One of the reasons why I love this game is the amazing story telling that it does. T.I.M.E Stories paints an amazing picture for players to delve into. “Asylum” was one of the creepiest stories that our team ventured. There were many twists and turns and you didn’t know who you could trust in the game. The writing was done with much detail and was really entertaining. However, this means that once the story ends, you essentially can’t play the game again because you would know the solution to the module. For some players, this would be a deterrent in purchasing the game. And I understand where these people are coming from. There was a man who came down to Pips one day asking about T.I.M.E. Stories. He asked, “Why would you want to buy a game that you can you only play once?”My argument is that the game has the most amazing cooperative elements and engaging story lines. In this day in age, how often do you get to sit at a table and tell stories with each other. This is why I’m starting to enjoy this “board game Renaissance”. We are now seeing games that are innovative and bring back this aspect of socialization, team work, and friendly competitiveness, and this includes T.I.M.E. Stories.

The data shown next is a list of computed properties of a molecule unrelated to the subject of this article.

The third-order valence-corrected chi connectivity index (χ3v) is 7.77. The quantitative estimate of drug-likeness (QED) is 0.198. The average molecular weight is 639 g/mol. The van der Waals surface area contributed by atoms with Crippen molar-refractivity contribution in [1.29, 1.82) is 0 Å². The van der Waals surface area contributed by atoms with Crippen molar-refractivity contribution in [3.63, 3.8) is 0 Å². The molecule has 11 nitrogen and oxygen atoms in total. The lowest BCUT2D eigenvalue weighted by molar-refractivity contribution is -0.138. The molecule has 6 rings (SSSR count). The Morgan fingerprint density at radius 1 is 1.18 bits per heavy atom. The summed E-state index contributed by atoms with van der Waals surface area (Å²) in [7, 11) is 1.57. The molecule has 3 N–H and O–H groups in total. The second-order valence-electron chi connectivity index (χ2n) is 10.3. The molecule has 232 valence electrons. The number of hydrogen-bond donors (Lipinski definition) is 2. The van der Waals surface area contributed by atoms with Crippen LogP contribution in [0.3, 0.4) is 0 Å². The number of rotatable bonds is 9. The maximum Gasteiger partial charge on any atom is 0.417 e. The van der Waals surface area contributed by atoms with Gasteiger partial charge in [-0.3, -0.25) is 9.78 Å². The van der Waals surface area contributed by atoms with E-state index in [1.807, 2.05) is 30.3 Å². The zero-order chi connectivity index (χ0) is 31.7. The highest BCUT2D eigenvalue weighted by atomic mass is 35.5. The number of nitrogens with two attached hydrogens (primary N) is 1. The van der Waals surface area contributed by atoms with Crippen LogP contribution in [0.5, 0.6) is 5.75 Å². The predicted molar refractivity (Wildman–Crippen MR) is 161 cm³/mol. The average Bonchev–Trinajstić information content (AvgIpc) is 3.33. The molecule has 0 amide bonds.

Then the same man asked, “Is this game worth buying?” I’ll admit, seventy dollars is a pretty hefty price to purchase this game so that you can only play it once. However, I don’t look at it that way. I am one of those people who is comfortable in moderating and watching other’s play the game. So I am okay when I go through the scenario just once, then reset the game and teach it to another group of people, because I get to see what their decision making and thought processes are. I now understand that feeling creators of a locked room get when they see their customers go through their labyrinth. I am excited when I watch players struggle through traps, or solve puzzles together, or successfully defeat a boss enemy because they are trying things that I didn’t do the first time around. In that aspect, the value of the game is appropriate for me. Now if you are truly worried about paying that cost, but have a group of three other friends who are willing to take on the campaign with you, consider splitting the cost. This means that you are paying only twenty dollars for an amazing game experience and ten dollars for each additional module. A movie and snacks these days costs way more than 20 dollars, and with T.I.M.E Stories, you will get an engaging game event that, if you are wanting to complete in one night, will take you about four hours. Both groups that I played with just wanted to keep going, trying to figure out what is happening in this Asylum. The story line of Asylum is so creepy and dark that you will be enthralled and engaged and lose track of time.